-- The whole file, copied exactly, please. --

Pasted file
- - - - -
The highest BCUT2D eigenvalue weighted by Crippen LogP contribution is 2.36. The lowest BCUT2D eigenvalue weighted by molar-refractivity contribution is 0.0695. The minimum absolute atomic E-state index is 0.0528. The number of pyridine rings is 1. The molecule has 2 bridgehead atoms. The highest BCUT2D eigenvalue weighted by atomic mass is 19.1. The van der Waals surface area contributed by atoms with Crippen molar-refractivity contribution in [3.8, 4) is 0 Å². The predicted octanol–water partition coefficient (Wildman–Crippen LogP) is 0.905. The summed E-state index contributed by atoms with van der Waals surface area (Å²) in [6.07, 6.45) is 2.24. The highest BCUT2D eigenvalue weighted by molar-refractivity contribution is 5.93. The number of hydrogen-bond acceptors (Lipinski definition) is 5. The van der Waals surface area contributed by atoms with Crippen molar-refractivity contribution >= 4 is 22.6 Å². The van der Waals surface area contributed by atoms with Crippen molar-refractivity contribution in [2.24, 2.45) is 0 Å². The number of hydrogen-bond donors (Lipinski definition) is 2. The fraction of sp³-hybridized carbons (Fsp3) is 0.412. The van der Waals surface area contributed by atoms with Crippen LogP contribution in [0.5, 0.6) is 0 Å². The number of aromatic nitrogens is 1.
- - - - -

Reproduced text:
The highest BCUT2D eigenvalue weighted by Crippen LogP contribution is 2.36. The lowest BCUT2D eigenvalue weighted by molar-refractivity contribution is 0.0695. The minimum absolute atomic E-state index is 0.0528. The number of pyridine rings is 1. The molecule has 2 bridgehead atoms. The highest BCUT2D eigenvalue weighted by atomic mass is 19.1. The van der Waals surface area contributed by atoms with Crippen molar-refractivity contribution in [3.8, 4) is 0 Å². The predicted octanol–water partition coefficient (Wildman–Crippen LogP) is 0.905. The summed E-state index contributed by atoms with van der Waals surface area (Å²) in [6.07, 6.45) is 2.24. The highest BCUT2D eigenvalue weighted by molar-refractivity contribution is 5.93. The number of hydrogen-bond acceptors (Lipinski definition) is 5. The van der Waals surface area contributed by atoms with Crippen molar-refractivity contribution >= 4 is 22.6 Å². The van der Waals surface area contributed by atoms with Crippen molar-refractivity contribution in [2.24, 2.45) is 0 Å². The number of hydrogen-bond donors (Lipinski definition) is 2. The fraction of sp³-hybridized carbons (Fsp3) is 0.412. The van der Waals surface area contributed by atoms with Crippen LogP contribution in [0.5, 0.6) is 0 Å². The number of aromatic nitrogens is 1.